Car lease protection insurance

Whether it’s a standard or novated car lease, protection insurance can help you make repayments.

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Leasing a car can be a cost-effective way to get on the road sooner, but as with all loans, there’s a certain level of risk involved. Whether you’re leasing a car yourself or using a novated lease, you are obligated to keep up with repayments.

When unforeseen circumstances get in the way, such as unemployment, emergency medical bills or other costs, you still have the same obligations.

This is where car lease insurance comes in. Policies will specify circumstances where the insurer will make certain repayments on your behalf, or help out in other ways depending on the situation. Car lease protection insurance is a lot like specialised income protection insurance specifically for your car loan.

How does car lease insurance work?

Car lease protection insurance can pay out in circumstances such as involuntary employment, death or total loss of car in an accident. The exact benefits paid out depend on the terms of your policy, the terms of your lease and the situation at hand.

Lease protection for unemployment: For example, if you lose your job and can’t make repayments you might have the choice of keeping the car, selling it or handing it back to the dealer.

  • If you choose to keep the car, the insurance policy can help you keep up with payments until you find a job.
  • If you choose to hand it back or sell it, your policy might pay the total amount left owing, minus the market price of the car.

If you opt to keep the car, the repayments required by your policy may vary. For example, one policy might make you pay one-thirtieth of the minimum monthly repayment for up to 120 days, while another policy might pay out a single lump sum.

Lease protection for death or vehicle loss: In the event of death, policies may pay out the remaining amount owed on the lease. In a total loss situation where the car is written off after an accident, your policy might pay benefits equal to the difference between your car insurance payout and the amount left owing on the lease.

Car lease policies can vary widely, and these are just some of the terms you may encounter. For example, involuntary employment is the focus of many policies, but not all options will include death cover. Reading your policy closely is key to understanding the type of cover it offers.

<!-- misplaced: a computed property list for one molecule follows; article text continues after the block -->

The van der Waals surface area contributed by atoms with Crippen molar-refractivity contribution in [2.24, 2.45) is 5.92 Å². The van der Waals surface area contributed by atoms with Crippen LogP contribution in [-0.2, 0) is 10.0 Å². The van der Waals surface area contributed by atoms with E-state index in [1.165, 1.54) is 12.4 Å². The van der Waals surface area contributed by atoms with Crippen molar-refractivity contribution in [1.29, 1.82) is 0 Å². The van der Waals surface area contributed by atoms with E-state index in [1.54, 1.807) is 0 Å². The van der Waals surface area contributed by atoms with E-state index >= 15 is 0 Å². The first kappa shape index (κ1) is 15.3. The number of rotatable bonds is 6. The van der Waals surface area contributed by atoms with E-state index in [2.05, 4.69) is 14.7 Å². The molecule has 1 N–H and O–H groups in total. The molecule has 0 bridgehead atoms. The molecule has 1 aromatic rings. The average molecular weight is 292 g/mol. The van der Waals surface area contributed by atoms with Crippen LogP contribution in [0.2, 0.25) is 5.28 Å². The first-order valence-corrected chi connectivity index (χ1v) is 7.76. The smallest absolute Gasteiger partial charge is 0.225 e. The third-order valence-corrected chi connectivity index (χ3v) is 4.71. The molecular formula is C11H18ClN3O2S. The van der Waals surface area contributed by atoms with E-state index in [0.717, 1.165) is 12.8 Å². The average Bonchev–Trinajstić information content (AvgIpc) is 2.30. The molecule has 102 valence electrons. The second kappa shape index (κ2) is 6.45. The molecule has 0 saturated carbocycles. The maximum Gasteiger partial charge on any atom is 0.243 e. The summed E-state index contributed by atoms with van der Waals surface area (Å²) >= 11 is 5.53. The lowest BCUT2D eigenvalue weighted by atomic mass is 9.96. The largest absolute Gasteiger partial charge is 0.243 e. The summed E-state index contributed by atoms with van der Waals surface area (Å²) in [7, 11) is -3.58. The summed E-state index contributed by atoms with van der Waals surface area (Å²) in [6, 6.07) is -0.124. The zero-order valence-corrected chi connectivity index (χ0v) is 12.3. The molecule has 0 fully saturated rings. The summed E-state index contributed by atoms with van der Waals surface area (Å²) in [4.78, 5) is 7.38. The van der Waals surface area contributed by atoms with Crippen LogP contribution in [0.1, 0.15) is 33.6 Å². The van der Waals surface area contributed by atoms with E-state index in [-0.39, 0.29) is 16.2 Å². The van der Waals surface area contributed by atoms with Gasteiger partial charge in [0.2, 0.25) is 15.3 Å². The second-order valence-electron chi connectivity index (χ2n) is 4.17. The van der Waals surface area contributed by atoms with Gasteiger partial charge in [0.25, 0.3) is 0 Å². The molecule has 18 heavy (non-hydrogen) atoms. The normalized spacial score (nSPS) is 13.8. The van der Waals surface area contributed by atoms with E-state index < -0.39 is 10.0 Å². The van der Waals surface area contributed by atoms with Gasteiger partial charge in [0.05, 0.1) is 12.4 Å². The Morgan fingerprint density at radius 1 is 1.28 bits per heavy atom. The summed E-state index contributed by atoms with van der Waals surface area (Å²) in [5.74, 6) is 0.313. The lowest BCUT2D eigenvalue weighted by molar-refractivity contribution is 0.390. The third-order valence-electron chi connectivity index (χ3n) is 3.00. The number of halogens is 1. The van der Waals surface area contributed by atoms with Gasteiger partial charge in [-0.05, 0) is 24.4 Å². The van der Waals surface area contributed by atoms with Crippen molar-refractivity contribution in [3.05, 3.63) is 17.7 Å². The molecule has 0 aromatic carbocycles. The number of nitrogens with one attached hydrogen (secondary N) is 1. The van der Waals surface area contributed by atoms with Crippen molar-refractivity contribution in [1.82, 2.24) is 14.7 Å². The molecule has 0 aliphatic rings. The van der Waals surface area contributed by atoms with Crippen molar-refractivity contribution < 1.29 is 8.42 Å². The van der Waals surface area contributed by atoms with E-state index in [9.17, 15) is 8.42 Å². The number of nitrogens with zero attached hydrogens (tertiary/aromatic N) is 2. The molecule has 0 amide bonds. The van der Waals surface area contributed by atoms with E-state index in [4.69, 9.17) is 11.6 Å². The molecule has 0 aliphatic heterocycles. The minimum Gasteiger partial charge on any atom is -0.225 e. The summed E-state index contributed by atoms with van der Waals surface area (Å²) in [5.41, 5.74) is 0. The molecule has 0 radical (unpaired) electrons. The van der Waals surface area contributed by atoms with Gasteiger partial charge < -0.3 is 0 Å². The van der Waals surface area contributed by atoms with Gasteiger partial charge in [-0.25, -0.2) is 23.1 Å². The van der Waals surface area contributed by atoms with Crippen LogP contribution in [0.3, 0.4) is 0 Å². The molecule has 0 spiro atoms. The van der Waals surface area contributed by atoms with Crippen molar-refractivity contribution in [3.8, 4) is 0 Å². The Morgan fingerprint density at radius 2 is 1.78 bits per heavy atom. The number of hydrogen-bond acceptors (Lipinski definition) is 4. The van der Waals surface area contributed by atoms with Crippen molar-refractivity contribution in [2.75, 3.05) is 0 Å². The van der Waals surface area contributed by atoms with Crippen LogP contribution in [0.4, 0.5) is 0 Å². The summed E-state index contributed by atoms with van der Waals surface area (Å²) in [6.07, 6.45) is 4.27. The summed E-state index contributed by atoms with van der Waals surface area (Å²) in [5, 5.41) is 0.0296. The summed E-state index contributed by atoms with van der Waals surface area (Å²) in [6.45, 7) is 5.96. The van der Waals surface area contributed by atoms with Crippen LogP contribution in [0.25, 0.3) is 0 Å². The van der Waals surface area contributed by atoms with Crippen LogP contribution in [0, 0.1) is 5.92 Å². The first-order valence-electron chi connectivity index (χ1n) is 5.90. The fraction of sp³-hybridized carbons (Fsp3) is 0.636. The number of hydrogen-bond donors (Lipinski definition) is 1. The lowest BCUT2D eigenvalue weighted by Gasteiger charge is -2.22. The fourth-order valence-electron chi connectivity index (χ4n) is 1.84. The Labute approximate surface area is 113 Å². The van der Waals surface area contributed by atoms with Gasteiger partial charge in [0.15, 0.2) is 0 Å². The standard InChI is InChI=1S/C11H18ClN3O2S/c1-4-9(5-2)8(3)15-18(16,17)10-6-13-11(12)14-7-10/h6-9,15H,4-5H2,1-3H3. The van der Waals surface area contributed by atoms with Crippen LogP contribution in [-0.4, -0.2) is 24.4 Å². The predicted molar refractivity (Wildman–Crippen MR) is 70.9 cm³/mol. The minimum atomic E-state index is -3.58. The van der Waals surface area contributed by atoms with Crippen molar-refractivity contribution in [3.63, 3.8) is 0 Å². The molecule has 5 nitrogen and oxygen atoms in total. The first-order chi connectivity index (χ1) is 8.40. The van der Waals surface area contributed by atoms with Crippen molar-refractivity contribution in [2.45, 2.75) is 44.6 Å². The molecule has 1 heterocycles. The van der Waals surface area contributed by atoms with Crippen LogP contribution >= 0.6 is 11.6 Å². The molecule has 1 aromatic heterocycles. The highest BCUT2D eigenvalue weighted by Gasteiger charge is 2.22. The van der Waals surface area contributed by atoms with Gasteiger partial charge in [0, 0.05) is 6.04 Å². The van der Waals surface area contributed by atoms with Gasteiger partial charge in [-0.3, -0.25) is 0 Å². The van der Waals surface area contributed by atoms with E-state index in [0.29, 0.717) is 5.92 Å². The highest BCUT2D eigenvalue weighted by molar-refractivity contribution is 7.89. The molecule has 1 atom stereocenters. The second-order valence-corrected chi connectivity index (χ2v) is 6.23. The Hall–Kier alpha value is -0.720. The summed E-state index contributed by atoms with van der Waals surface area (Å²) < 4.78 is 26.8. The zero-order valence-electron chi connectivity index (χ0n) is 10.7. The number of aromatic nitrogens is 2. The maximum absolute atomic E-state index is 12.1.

What to look for in a policy

To understand the benefits offered by your policy, you may want to look at specific elements.

  • What are the circumstances it covers? Unemployment cover may be widely available, but death cover might not be. Look at the exact circumstances covered by a given policy.
  • How does it define these? You will typically need to have been unemployed for a certain length of time, such as 30 days, before you can claim under this type of policy. Similarly, unemployment may be defined only as involuntary and unforeseeable.
  • What are the exclusions? Exclusions will also apply. For example, a policy may specify that this does not include insolvency for sole traders, voluntary redundancy, inability to work on account of injury or illness, or other circumstances. Meanwhile, any death cover may not pay benefits if it was the result of pre-existing conditions, while total loss protection might not pay out if your comprehensive car insurance doesn’t.
  • What are your policy limits? Car lease insurance will pay out a certain maximum amount in all cases. If the value of your car, or the amount owed on your car loan, is higher than this limit, you may not be able to claim full value and might be left out of pocket. Limits will also apply to the duration of unemployment. For example, a policy might only pay out for the first two months of being out of work.
  • What’s the policy duration? Car lease protection insurance policies will eventually run out, such as after three years. It might be preferable, but not always possible, to match the policy duration to your car finance plan.

Car lease protection insurance policies may vary widely, and the only way to understand the terms and conditions is to thoroughly read the product disclosure statements.

What are my car lease protection options?

Car lease insurance may be found with car finance plans, or through car dealers and auto specialists. As always, it’s a good idea to compare available options and get multiple quotes rather than taking whichever policy your car dealer, or lender, offers.

Car lease insurance isn’t the only way to get this type of cover; you may also want to consider gap insurance or income protection cover.

  • Gap insurance: Gap insurance is much like car lease protection insurance that focuses on vehicle loss. It will typically pay the difference between your car insurance payout and any finance left owing on your vehicle at the time. You might think of it as a narrower and more specialised form of car lease protection.
  • Income protection insurance: This functions much like a wider and more broadly usable form of protection insurance. It typically pays out in a wider variety of situations, including unemployment resulting from injury or disability, and will often give you more flexible options. Instead of paying specifically for the car loan, it pays out a proportion of your usual earnings while you’re out of work and then lets you spend it on what is needed, including car loans.
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